If one put aside historical realities, the movie became merely one of those vapid creations that so often pass for romantic comedies. It was chock-full of approbation for disobeying parents, disregarding prudence, and generally disavowing reason and intelligence.

If you didn't put aside historical realities, of course, you'd find lots more things to be offended by: the number of times Jane takes off her hat in public, how she runs around and plays cricket with the boys, how she's making out with her boytoy beneath that tree in some lady's garden.

The best thing about the movie is that it didn't end happily. I don't mean that vindictively, I swear. I mean that the (historically-forced) ending alone shows a sense of independence from the typical romantic-comedy script--that sense of independence which Jane (in theory) values so very much. That it is missing from the rest of the film--with Jane falling unselfconsciously as she does for the village heartthrob and following him stumblingly from one end of England to the other--is perhaps not a surprise, but no less aggravating as a result. We are left with a sense that this isn't the true Jane, the one with the wit and the shrewd whistle-blowing on middle-high society. The one that's more Dr. Johnson than the Misses Brontë.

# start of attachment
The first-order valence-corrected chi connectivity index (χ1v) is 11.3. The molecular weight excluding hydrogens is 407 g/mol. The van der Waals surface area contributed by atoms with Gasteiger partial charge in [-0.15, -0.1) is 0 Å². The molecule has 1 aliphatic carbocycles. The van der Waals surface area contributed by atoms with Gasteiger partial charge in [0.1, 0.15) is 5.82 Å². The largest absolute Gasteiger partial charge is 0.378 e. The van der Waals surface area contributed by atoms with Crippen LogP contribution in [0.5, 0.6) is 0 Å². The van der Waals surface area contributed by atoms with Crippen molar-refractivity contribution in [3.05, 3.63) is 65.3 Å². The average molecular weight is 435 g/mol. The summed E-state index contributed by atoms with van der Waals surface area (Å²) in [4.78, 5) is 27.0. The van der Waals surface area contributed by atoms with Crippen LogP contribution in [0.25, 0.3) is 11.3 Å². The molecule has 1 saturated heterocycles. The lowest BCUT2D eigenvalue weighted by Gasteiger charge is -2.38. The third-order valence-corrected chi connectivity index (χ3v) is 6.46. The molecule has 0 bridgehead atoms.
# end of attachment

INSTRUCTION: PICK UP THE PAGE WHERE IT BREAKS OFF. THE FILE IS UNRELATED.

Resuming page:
If it's this wrong about its heroine, how do we know how much of Jane's history the movie presents is actually true? How can we use it to add any kind of zing to our reading of her novels? What's the point of this movie???

True, I am sure that Jane wrote her heroines to act as she *wished* she acted, and not as she in reality did. Lizzie Bennett's wit is sharper and Eleanor Dashwood's heart is steadier than Jane's, most likely. Jane herself was likely correcting her foibles by the successes of her leading ladies. But if that were the point that this movie were trying to make, it needed to make it more deliberately and not, as I suspect, by pure accident.